A Week Without Multitasking

A Week Without Multitasking

DSC03550I recently spent a week consciously avoiding multitasking. It was more difficult than I expected. I love to listen to CD’s of books or music when I drive and like most modern mothers, my phone is never far away. I was surprised how often I found myself reaching for my phone. Of course it is no longer just a phone but really a handheld computer. I use it for e-mail, internet searches, twitter, facebook and LinkdIn. I didn’t think of myself as someone who was constantly tethered to her phone but when I consciously stopped multi-tasking the truth was revealed to me!

During this experiment there were things I missed. The recorded books on CD were a big one. But if I had not refrained from listening to them I would not have had the following experience. One day while I was driving I had a huge realization. I have struggled for several years with limiting the amount of TV my son watched. He was always pushing for more time in front of the TV and when I made him turn it off he would often have a meltdown. I tried negotiating plans, imposing my own schedule, threatening to eliminate it completely but nothing resolved this endless battle. As I was driving in silence, I suddenly had a huge realization. My son had not watched TV at all until he was 2 ½ years old. I was six months pregnant and we found out our baby was not going to survive. This sent my husband and I into an intense period of grieving. I gave birth in the hospital and was there overnight. It was the first time my son spent the night away from me. This is when we started watching TV. At the time I was so sensitive and raw that every human contact hurt. I did my best to continue to take him to play groups but when we were alone we would spend hours watching cartoons. Of course I had always known that this was how TV entered his life but I had never before connected his strong attachment to TV to the deep emotions present when he began watching. I realized that perhaps he unconsciously experienced turning off the TV as a form of love withdrawal. I also realized that perhaps I held some ambivalence or lack of clarity around this issue because it touched off in me some painful memories. I truly don’t believe I would have had this powerful experience had I been multi-tasking.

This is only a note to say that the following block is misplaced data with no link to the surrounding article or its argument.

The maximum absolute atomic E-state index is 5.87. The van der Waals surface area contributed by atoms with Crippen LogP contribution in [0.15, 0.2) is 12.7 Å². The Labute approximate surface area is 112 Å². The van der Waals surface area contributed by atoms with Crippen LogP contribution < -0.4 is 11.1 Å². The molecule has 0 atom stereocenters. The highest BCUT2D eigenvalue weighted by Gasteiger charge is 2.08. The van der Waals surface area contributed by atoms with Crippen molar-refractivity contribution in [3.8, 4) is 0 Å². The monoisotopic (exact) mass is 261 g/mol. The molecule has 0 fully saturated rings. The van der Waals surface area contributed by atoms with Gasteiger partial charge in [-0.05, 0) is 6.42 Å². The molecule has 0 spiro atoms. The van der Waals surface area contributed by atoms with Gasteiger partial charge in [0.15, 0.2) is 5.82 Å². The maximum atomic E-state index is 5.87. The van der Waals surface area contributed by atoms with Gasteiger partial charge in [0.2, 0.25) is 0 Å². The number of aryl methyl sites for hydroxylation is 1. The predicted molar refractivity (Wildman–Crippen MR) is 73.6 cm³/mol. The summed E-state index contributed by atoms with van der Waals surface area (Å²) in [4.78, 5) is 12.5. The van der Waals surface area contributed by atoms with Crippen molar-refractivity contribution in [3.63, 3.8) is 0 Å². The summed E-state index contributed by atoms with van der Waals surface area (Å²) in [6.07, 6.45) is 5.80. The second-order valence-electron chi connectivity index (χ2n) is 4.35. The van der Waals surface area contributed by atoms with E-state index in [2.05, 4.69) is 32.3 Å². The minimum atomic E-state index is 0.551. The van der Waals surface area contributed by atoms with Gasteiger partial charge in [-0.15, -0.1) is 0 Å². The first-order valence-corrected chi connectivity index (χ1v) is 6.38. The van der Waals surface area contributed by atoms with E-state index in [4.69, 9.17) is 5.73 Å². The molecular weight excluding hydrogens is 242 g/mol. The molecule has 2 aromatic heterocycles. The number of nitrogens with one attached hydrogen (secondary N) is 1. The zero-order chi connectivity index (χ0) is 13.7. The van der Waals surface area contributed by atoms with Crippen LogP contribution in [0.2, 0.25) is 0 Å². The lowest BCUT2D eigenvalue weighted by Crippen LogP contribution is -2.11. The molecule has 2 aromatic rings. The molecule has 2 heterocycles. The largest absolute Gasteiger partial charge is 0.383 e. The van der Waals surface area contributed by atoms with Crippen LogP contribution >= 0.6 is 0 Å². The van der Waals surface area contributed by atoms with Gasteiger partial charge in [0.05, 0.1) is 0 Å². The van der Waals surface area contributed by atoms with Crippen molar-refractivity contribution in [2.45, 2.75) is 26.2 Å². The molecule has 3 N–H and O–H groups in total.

As my week went on I noticed that I felt more focused and calm. I realized it was easier to get the kitchen clean and my kids yelled for my attention less. I just felt more tuned in to my environment. I have learned that quickly checking my email or facebook while cooking really isn’t the best use of my time or attention. Now that the week is over, I have returned to listening to my CDs and music when I drive, but now I ask myself, would I benefit from a quiet drive? Sometimes the answer is yes and I drive in silence.

2013-09-26 14.19.18-3Multitasking makes us feel like we are being more productive. But research shows that it makes us less productive, more prone to making mistakes, reduces our ability to understand and remember concepts and it adds to the feeling that there is never enough time to get everything done. All religions value time for quiet contemplation and many traditions point to the importance of appreciating the present moment. Multitasking takes you out of the present moment by dividing your attention and thereby taking your mind away from what is in front of you. When your mind is constantly occupied by multiple activities, there is no time to enjoy the feeling of the water on your hands as you wash the dishes, or to fully appreciate the taste and texture of the food you are eating. We consume entertainment and information voraciously and in the process miss opportunities to enjoy the simple things in life.

I encourage you to try not multitasking for a week. What will you learn? What will you experience? Sometimes the constant buzz of activities and divided attention suppresses important feelings.  It makes us less attentive to the moment and the people in our lives. When a child hurts themselves when we are making dinner, or wakes up early and interrupts our meditation, these interruptions cannot be avoided. But take a close look at your habits; I bet that like me, you create your own interruptions, thinking that it is an efficient use of time or you simply crave entertainment as you complete endless chores. Try removing these distractions and focus on one thing at a time. You may not have a huge realization as I did, but maybe you will and I am sure you will learn something about yourself.

– Allison

About Allison Thompson

Leave a Reply

Your email address will not be published. Required fields are marked *